You will have to share.  You must give everyone in the case copies of everything you file with the court. You must also submit a written form to the court identifying when and how you did so.  This is called a Certificate of Mailing.  You should keep a copy of everything you file with the court.  You will need to work with the other person, any attorneys, and the court to schedule hearings and conferences, and give written notice, so all can be present.

Being organized will help.  What do you want?  Why should you get what you want?  The court has limited time to hear any case and must adhere to a strict schedule.  If you do not make your points in the allotted time, you will not get another chance.

Be prepared.  Visit the Justice Center ahead of time, if possible, so you are comfortable with the location and setup.  Get your documents and evidence prepared and copied – one copy for yourself, one for the court, and one for the opposing party.  Subpoena your witnesses, if necessary, and arrange for them to be at the right place at the right time.  Make notes of the questions you will want to ask the witnesses.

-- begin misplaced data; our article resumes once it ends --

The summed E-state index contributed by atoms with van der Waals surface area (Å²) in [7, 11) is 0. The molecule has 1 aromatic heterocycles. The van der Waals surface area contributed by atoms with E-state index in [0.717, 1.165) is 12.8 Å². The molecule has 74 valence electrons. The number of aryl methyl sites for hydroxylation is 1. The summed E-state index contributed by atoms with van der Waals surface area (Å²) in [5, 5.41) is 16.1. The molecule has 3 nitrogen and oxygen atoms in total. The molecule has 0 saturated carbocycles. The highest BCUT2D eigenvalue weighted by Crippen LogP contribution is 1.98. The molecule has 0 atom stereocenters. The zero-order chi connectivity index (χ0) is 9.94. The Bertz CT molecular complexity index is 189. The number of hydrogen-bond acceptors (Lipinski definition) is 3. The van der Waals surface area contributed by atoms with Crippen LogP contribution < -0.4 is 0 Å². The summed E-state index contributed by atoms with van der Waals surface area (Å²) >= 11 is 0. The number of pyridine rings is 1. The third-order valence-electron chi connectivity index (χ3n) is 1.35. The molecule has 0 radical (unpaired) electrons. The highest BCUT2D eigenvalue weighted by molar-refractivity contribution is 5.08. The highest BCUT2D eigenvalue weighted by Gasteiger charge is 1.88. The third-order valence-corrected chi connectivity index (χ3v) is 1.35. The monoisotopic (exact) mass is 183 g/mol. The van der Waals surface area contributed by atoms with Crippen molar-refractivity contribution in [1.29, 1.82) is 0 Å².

Arrive early, with everything you need.  Give yourself enough time for traffic and unexpected events.  If you are not there on time, your case may be dismissed, you might lose, or it may be months before you have another chance to tell the court what you want.  Keep your paperwork in order and have your copies with you when you come to court - they will not do you any good in the car or on the kitchen counter.

Know your case number.  Be sure to have your case number available always; you will be asked for it every time you contact the court.  Court staff will not be able to give you the help you need if you do not have your case number.

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No one in the Justice Center is allowed to give you legal advice, although court staff may be able to answer questions about forms and rules.  A video explaining how to fill out paperwork is available for viewing at the Mesa County Justice Center.  Just ask at the front counter for the video.  They will instruct you on how to view it.

The Colorado Revised Statutes (the laws) and court rules are available in print in the reference section of any public library.  The Judicial Branch website also has a link to the online statutes and rules; (www.courts.state.co.us )

Certain behaviors are required while you are in court.  This behavior is either necessary to manage cases or is considered respectful of the court.

    If you have a cell phone or pager with you, turn it off before entering the courtroom, and before you begin a status conference of any kind.